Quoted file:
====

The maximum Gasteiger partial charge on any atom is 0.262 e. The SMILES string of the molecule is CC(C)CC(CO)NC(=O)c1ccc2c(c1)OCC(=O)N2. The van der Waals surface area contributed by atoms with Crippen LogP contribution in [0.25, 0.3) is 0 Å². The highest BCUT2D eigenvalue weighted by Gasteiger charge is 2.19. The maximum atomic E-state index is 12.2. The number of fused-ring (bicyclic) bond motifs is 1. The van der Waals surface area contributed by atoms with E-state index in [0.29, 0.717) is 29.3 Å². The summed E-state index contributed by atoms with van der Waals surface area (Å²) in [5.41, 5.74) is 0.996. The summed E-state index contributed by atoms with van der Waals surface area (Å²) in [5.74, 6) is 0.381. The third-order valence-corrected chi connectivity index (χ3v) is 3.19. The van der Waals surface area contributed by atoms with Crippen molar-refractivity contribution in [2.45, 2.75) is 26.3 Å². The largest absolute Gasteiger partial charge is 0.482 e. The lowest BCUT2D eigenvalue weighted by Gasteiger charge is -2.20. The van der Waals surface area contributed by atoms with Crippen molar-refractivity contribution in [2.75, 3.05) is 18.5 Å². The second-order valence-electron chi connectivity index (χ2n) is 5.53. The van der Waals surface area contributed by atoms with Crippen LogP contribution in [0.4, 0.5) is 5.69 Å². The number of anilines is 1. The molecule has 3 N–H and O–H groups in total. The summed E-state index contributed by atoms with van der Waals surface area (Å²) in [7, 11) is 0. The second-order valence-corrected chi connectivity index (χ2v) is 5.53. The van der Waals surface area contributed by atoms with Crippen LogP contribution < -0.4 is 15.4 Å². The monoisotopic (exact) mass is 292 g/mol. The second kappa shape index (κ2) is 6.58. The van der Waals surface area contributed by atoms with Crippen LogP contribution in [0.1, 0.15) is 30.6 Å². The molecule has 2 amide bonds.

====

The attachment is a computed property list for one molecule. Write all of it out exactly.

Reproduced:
The maximum Gasteiger partial charge on any atom is 0.262 e. The SMILES string of the molecule is CC(C)CC(CO)NC(=O)c1ccc2c(c1)OCC(=O)N2. The van der Waals surface area contributed by atoms with Crippen LogP contribution in [0.25, 0.3) is 0 Å². The highest BCUT2D eigenvalue weighted by Gasteiger charge is 2.19. The maximum atomic E-state index is 12.2. The number of fused-ring (bicyclic) bond motifs is 1. The van der Waals surface area contributed by atoms with E-state index in [0.29, 0.717) is 29.3 Å². The summed E-state index contributed by atoms with van der Waals surface area (Å²) in [5.41, 5.74) is 0.996. The summed E-state index contributed by atoms with van der Waals surface area (Å²) in [5.74, 6) is 0.381. The third-order valence-corrected chi connectivity index (χ3v) is 3.19. The van der Waals surface area contributed by atoms with Crippen molar-refractivity contribution in [2.45, 2.75) is 26.3 Å². The largest absolute Gasteiger partial charge is 0.482 e. The lowest BCUT2D eigenvalue weighted by Gasteiger charge is -2.20. The van der Waals surface area contributed by atoms with Crippen molar-refractivity contribution in [2.75, 3.05) is 18.5 Å². The second-order valence-electron chi connectivity index (χ2n) is 5.53. The van der Waals surface area contributed by atoms with Crippen LogP contribution in [0.4, 0.5) is 5.69 Å². The number of anilines is 1. The molecule has 3 N–H and O–H groups in total. The summed E-state index contributed by atoms with van der Waals surface area (Å²) in [7, 11) is 0. The second-order valence-corrected chi connectivity index (χ2v) is 5.53. The van der Waals surface area contributed by atoms with Crippen LogP contribution < -0.4 is 15.4 Å². The monoisotopic (exact) mass is 292 g/mol. The second kappa shape index (κ2) is 6.58. The van der Waals surface area contributed by atoms with Crippen LogP contribution in [0.1, 0.15) is 30.6 Å². The molecule has 2 amide bonds.